Since its opening in 1994, chef Thomas Keller’s iconic Napa Valley restaurant, The French Laundry, has drawn attention for its stunning presentation, fresh ingredients, and culinary innovation.
It’s been called “the best restaurant in the world” by Anthony Bourdain, and recently ranked as the number-one restaurant in California on our 50 best restaurants in America list.
For $310 a head, diners can choose between two prix-fixe menus — the chef’s tasting menu or the vegetable-tasting menu — which change daily and don’t repeat a single ingredient throughout.
From its magnificent location to its intricate ingredients and colorful dishes, here’s what it’s like to eat at the famous restaurant.
The French Laundry is located in a charming two-story stone cottage in Yountville, California, in the heart of Napa Valley wine country.
It is surrounded by gardens and greenery and has a quaint courtyard for diners. Guests enter the restaurant through this blue door.
The menu changes on a daily basis, based on the freshest ingredients available. The French Laundry has a culinary garden from which many of its ingredients come.
Details like these special clothespins add a sense of elegance to the dining experience.
Inside, guests can sit in the main dining area or reserve the restaurant’s private dining room, which is available for parties of eight to 12 guests. The space overlooks the culinary gardens outside.
While dishes change on a regular basis, guests can always expect a plate of gougères, a savory French pastry with a cheesy inside.
Another regular dish is the salmon cornets, which include a mix of salmon tartare and red onion crème fraîche in a buttery cone.
Various bread selections are available from Bouchon Bakery. Pictured here is a pain au lait served with unsalted goat’s milk butter and whipped salted cow’s milk butter.
Dishes will also typically include a salad with ingredients from the garden. The type of salad will vary based on what is in season. Pictured here is a salad with poached white asparagus and peppers.
The menu also typically includes two fish courses. This plate includes wild king salmon served with radishes, English peas, hen egg mousse, and bronze fennel.
Another example of a fish course is this plate of Japanese Toro served with mandarins, eggplant, fennel, and olives.
There are also two meat courses, which will again vary on a daily basis. Pictured here is glazed, nature-fed veal served with Yukon Gold potatoes, baby red beets, Brussels sprouts, horseradish créme fraîche, and a sauce “borscht.”
Plates like this beef tartare — which is accompanied by carrots, Tokyo turnips, hen-of-the-woods mushroom, pickled garlic, frisée, and a red wine reduction — are light, yet full of flavor.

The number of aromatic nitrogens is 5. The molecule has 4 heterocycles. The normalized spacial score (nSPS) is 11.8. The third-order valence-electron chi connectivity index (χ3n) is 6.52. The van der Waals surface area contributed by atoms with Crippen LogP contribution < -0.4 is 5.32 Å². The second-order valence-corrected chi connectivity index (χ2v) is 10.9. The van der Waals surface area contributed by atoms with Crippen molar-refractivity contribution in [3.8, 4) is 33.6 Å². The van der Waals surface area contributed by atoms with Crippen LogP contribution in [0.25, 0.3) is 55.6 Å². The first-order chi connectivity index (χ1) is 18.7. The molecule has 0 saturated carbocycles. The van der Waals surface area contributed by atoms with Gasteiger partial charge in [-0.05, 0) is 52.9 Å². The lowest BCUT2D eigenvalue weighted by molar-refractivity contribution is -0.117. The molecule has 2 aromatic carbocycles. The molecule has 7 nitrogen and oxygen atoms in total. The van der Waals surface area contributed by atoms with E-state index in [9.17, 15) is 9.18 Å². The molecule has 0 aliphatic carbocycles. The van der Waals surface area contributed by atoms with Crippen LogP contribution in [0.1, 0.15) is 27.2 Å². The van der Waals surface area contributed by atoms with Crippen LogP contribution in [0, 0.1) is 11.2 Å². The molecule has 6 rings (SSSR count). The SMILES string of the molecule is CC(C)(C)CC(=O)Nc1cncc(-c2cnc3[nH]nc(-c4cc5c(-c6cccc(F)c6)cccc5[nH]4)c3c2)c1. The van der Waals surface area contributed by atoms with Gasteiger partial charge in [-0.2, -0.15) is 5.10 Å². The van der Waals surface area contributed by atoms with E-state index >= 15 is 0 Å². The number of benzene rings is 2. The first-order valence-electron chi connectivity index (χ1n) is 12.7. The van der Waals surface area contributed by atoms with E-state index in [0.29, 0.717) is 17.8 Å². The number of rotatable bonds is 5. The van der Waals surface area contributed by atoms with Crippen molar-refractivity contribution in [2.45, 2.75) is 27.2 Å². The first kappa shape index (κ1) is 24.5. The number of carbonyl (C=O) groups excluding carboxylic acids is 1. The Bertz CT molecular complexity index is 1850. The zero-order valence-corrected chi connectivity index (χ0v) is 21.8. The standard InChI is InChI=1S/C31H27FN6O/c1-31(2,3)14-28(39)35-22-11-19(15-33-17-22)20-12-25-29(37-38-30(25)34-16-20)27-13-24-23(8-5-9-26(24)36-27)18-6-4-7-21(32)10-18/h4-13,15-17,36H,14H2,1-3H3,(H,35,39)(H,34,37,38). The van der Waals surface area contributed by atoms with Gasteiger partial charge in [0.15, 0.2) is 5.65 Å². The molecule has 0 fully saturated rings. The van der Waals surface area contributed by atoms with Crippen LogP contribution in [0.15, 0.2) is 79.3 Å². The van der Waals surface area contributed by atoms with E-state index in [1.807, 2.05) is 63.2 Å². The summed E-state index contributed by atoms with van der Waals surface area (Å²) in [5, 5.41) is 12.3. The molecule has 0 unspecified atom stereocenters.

Cheese courses are also served during the meal. Pictured here is a ricotta basil anolini with sugar snap peas.
This cheese plate incorporates broccolini, sweet peppers, panisse, 100-year-aged balsamic vinegar, and olive oil.
Here is another cheese dish with Comté, bacon, caramelized onion pain perdu, romaine lettuce, and a tomato compote.
The restaurant also offers a vegetarian tasting menu for $310 per person, which gives you dishes like this mix of compressed garden cucumbers, preserved green tomatoes, and Brokaw avocado mousse.
This dish includes romaine lettuce, sugar snap peas, fennel bulb, radishes, and a port wine reduction served in a delicious golden puff pasty.
The restaurant also offers caviar, foie gras, truffle, and Wagyu supplements for guests who want to expand the offered menu.
Here is an example of a truffle selection that includes a generous serving of white truffles grated over risotto.
The dessert selection is quite extensive and includes macarons.
Diners are also treated to Thomas Keller’s signature cinnamon-sugared doughnuts to go with their coffee.
There are also toasted macadamia nuts that are rolled in chocolate and caramel, then dusted with confectioner’s sugar.
Those with a sweet tooth can treat themselves to handmade chocolate candies…
… or indulge in treats like toffee crisps.
There are also profiteroles served with ice cream in a beautiful and intricate design.
Or a Victorian sponge cake served with fresh fruit.
Here’s a strawberry cheesecake with compressed peaches and black pepper syrup.
Pictured here are Jacobsen Orchards mulberries served with Anson Mills grits, mascarpone, and lemon verbena.
Diners are also given the opportunity to tour the kitchen.
Finally, guests can extend their dining experience to the restaurant’s courtyard, where they’ll be treated to a selection of Chef Keller’s rare spirit collection and a pre-embargo Cuban cigar.